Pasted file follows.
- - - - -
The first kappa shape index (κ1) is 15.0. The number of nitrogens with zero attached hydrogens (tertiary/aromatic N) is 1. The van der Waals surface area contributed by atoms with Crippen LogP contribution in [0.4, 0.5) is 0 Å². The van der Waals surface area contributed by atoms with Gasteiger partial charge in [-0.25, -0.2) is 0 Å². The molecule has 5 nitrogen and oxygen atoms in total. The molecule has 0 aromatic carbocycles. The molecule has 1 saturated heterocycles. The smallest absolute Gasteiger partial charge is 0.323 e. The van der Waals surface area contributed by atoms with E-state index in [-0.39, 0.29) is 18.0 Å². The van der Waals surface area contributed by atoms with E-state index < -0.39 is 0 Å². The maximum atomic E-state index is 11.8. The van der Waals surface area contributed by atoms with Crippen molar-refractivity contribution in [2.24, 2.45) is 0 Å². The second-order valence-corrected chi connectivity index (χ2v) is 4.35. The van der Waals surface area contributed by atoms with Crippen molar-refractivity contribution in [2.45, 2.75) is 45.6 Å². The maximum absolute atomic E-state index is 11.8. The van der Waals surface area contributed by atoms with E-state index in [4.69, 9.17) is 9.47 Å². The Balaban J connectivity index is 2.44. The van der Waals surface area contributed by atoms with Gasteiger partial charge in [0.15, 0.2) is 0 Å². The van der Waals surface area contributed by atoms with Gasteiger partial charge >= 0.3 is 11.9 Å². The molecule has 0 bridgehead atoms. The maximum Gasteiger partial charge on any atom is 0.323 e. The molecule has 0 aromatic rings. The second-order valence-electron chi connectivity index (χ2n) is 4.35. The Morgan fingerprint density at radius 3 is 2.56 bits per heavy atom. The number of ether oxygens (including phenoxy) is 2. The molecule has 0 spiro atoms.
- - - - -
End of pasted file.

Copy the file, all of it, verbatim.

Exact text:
The first kappa shape index (κ1) is 15.0. The number of nitrogens with zero attached hydrogens (tertiary/aromatic N) is 1. The van der Waals surface area contributed by atoms with Crippen LogP contribution in [0.4, 0.5) is 0 Å². The van der Waals surface area contributed by atoms with Gasteiger partial charge in [-0.25, -0.2) is 0 Å². The molecule has 5 nitrogen and oxygen atoms in total. The molecule has 0 aromatic carbocycles. The molecule has 1 saturated heterocycles. The smallest absolute Gasteiger partial charge is 0.323 e. The van der Waals surface area contributed by atoms with E-state index in [-0.39, 0.29) is 18.0 Å². The van der Waals surface area contributed by atoms with E-state index < -0.39 is 0 Å². The maximum atomic E-state index is 11.8. The van der Waals surface area contributed by atoms with Crippen molar-refractivity contribution in [2.24, 2.45) is 0 Å². The second-order valence-corrected chi connectivity index (χ2v) is 4.35. The van der Waals surface area contributed by atoms with Crippen molar-refractivity contribution in [2.45, 2.75) is 45.6 Å². The maximum absolute atomic E-state index is 11.8. The van der Waals surface area contributed by atoms with E-state index in [4.69, 9.17) is 9.47 Å². The Balaban J connectivity index is 2.44. The van der Waals surface area contributed by atoms with Gasteiger partial charge in [0.15, 0.2) is 0 Å². The van der Waals surface area contributed by atoms with Gasteiger partial charge >= 0.3 is 11.9 Å². The molecule has 0 bridgehead atoms. The maximum Gasteiger partial charge on any atom is 0.323 e. The molecule has 0 aromatic rings. The second-order valence-electron chi connectivity index (χ2n) is 4.35. The Morgan fingerprint density at radius 3 is 2.56 bits per heavy atom. The number of ether oxygens (including phenoxy) is 2. The molecule has 0 spiro atoms.